Ever feel like you don’t own very much? A fundamental part of being a twenty-something is surviving with second-hand items or making do without. Sannah Kvist recently photographed a bunch of people “born in the 80s” with every scrap they … Continue reading
Well, I ran into him at the bar last night. Forget the part where I knew that this was his favorite bar and he would probably be there, it was completely chance. Turns out that, yeah he had a death in the family, no he’s not interested in me, and apparently I’m really awkward because I didn’t really talk to him all night (I thought he was on a date…), despite the fact that he made no effort to speak to me either. So there it is. Like I said, dating is strange. Were we even dating? I really have no idea. I do know that I’m a little sad he’s not interested, but now I can stop feeling guilty for pseudo-cheating on my pseudo-boyfriend who I can only pseudo-date because he lives on the other side of the country. That sentence made me sound insane, right? Yeah, I know. I think you’ll get over it. I know I did.
Why should almost 2,000 miles (read this) stop me from regularly interacting with someone who really understands me? I think we’ve reached a silent agreement that if ever a time comes in our lives when we may be able to live near each other and there are no other ties, we’ll see whether it works. That we live as far away as we do and have been communicating regularly for a year, care about each other and are able to stay friends when one of us is seeing someone and “lovers” when neither is – is, I believe, healthier than you would think a long distance non-relationship with someone you met on a video game would be. Have I mentioned I know that most of this is just rationalizing? Because I do. Know that.
And now, I will leave with this. My cat has decided that my cowl neck sweatshirt from Victoria’s secret that I usually wear as a pajama top is an invitation for him to stick his head down my shirt.
When I was a freshman in high school, I joined a weekend orchestra program to replace cheerleading after I’d unexpectedly quit three weeks into basketball season. My Saturday mornings became a ritual of waking up earlier than I wanted to and riding to Poughkeepsie in the passenger’s seat of my mother’s Winnebago. I’d been placed in the orchestra which housed mostly middle school students, partly because my private teacher was the conductor and partly because I was very behind the well-educated students who had taken private lessons for longer and more consistently than I had, therefore I was seemingly one of the oldest people there.
We rehearsed in the dank basement of an older church, the church where my grandparents were married, and I quickly drew the attention of a boy who was very tall (at least, compared to me) with dark brown hair and bright blue eyes – he looked like one of the “popular” kids. I’d never been hit on before by a boy like that and was very much anorexic at the time. So when he started teasing me about having to pay him a toll to get past him during our break, I gobbled it right up. I was starving to have a boy pay attention to me. This was when I was wearing skirts that were way too short (only 15 inches from waist to hem) and heels that were way too tall and shirts that were too tight and worked their way up my abdomen until my lower back and belly button were showing. I wore makeup almost every day and still bothered to straighten my hair. I just wanted someone, anyone, to pay attention to me.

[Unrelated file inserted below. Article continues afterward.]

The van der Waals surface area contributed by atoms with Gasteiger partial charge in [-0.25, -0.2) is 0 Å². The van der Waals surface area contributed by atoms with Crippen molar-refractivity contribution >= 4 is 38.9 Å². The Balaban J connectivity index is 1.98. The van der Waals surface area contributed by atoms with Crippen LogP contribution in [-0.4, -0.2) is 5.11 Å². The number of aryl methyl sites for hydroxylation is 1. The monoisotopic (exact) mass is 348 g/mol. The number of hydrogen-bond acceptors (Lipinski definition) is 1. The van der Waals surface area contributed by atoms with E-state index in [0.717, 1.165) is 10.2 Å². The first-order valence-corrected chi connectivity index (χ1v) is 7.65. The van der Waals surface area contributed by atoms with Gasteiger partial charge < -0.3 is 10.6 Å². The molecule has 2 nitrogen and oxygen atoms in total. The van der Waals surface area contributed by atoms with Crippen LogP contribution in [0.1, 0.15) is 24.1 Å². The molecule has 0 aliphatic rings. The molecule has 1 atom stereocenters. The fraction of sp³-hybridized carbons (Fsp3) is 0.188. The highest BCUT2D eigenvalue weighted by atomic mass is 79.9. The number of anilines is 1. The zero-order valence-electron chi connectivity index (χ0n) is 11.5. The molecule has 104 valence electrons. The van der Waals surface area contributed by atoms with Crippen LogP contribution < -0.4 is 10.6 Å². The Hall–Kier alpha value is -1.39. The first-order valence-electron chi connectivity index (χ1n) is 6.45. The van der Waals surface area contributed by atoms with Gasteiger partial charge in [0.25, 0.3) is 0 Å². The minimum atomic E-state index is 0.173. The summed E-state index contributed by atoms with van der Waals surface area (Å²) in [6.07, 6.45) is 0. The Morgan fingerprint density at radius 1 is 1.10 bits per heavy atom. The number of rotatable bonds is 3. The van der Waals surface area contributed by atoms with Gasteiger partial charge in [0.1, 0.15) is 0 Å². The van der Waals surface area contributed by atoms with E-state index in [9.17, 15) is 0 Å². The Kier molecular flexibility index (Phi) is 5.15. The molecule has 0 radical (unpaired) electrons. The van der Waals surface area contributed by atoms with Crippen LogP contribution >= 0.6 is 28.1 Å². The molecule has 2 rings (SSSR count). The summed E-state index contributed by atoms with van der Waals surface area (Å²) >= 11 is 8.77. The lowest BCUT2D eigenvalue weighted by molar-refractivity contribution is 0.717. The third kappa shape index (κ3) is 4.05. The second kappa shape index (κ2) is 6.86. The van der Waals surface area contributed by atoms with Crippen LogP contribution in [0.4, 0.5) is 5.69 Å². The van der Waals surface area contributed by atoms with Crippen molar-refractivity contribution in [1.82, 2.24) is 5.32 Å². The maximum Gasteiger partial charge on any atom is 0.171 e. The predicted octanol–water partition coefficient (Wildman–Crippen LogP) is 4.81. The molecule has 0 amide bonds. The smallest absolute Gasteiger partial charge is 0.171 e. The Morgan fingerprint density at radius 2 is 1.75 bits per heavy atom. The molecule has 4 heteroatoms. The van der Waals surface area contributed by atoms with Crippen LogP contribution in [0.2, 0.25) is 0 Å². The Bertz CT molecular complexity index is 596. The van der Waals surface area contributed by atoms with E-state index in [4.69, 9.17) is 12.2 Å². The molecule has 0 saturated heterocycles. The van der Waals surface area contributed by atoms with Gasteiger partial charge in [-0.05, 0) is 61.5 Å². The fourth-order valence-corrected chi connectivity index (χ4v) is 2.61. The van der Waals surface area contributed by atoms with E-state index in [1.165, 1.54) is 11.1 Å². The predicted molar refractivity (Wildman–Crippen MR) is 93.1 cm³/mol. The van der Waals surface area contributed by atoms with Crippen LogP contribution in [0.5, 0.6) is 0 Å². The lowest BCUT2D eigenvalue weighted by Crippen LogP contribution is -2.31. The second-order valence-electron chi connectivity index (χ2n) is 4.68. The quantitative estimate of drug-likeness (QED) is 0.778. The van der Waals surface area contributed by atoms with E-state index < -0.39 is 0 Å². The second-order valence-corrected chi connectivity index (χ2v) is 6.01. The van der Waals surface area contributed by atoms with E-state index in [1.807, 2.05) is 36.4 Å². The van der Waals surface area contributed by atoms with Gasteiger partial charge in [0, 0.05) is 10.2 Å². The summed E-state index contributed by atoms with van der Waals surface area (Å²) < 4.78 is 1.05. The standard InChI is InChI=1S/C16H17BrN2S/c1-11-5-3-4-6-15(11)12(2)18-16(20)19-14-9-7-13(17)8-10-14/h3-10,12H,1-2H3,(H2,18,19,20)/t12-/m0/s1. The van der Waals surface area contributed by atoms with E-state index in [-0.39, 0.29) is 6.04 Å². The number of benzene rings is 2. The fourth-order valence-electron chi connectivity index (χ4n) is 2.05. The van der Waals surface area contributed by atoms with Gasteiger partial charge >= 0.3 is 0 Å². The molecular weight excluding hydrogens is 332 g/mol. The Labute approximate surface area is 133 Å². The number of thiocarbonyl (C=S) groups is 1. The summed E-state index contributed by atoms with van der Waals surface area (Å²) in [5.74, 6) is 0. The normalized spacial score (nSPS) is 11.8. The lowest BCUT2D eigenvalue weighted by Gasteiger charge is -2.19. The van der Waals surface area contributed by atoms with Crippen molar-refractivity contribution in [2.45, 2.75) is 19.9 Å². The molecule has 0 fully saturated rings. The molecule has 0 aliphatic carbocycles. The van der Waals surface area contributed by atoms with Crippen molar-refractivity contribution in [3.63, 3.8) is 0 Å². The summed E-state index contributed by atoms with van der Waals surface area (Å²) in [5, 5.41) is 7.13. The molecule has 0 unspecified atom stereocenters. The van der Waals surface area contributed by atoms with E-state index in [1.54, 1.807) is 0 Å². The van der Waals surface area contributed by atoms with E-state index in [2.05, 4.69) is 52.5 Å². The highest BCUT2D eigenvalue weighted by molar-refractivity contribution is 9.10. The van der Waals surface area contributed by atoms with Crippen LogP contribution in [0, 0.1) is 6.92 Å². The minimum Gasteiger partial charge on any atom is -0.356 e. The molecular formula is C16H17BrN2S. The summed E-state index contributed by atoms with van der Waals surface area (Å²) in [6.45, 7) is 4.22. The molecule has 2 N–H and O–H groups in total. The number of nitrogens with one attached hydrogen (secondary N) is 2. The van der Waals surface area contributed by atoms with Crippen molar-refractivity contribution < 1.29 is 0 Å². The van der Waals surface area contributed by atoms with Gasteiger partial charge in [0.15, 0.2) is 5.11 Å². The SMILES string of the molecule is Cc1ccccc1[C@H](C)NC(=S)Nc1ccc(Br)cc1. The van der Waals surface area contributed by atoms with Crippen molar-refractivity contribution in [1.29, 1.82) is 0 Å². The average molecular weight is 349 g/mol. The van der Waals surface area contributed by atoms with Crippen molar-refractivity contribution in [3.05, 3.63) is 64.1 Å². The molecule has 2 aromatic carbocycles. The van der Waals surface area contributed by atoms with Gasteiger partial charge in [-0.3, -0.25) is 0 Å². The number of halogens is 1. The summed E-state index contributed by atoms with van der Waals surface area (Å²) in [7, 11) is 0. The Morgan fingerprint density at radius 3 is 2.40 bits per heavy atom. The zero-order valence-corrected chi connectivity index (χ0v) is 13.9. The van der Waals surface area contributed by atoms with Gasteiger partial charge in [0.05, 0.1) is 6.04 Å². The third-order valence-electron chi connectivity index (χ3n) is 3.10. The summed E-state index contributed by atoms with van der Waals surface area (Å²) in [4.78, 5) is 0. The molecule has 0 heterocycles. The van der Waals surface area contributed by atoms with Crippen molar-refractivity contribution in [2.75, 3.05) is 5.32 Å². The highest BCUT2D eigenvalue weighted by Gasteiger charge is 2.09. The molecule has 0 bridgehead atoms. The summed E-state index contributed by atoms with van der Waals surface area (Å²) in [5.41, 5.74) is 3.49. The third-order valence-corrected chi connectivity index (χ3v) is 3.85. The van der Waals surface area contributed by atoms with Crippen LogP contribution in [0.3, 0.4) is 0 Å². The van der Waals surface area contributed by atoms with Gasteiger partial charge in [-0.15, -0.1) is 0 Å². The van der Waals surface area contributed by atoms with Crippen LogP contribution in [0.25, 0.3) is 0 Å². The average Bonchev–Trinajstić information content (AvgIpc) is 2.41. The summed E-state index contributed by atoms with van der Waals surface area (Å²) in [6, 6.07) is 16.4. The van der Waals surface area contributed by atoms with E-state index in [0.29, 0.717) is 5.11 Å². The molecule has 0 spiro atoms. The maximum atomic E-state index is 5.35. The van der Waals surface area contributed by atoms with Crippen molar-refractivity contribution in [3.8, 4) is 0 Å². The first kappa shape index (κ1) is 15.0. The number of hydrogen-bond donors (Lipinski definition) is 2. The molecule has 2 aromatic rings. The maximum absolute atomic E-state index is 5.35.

I don’t remember much about how that romance blossomed, we saw a movie (I don’t remember which), he came to my house once (we made out the entire time while listening to Good Charlotte), and he brought me to a family function at his cousin/aunt/uncle/something’s house near the old train station across the street from the river. I remember standing in the wind, wearing my blue American Girl rain coat/windbreaker (that’s how young I still was; I was wearing American Girl clothes) which was warmer than any coat I own today and which would probably still fit me had I kept it, while he was hanging upside down from a tree. At the time, I felt so grown up, looking back it’s hard to imagine I was ever that young or that innocent.
We were still at the playground, he leaning against a tree while I leaned my body against his, holding hands as we kissed when he started pressuring me to flash him. I’d had a boyfriend before, so this wasn’t exactly the first time I’d been asked to do something I didn’t want to. It just felt so inappropriate to risk some passerby seeing me simply because it was something we couldn’t do in a house where parents were. I think I finally gave in; the first of many times I would waive my comfort at the request of some random boy.
The next day, he broke up with me.
I like words. I like the look and the sound and the texture of them. And I believe they are capable of more truth and communication than most of the human race typically permits them. How are you? Fine thanks, and you? Can't complain. Well I can, and I do.
Presenting poems that make words do what they are supposed to.
Yep, they WANT their fans to pirate their music or buy it from them directly. Why? Because, shockingly, their production company keeps way more of the proceeds than they should.
And politicians claim online piracy is what’s hurting musicians…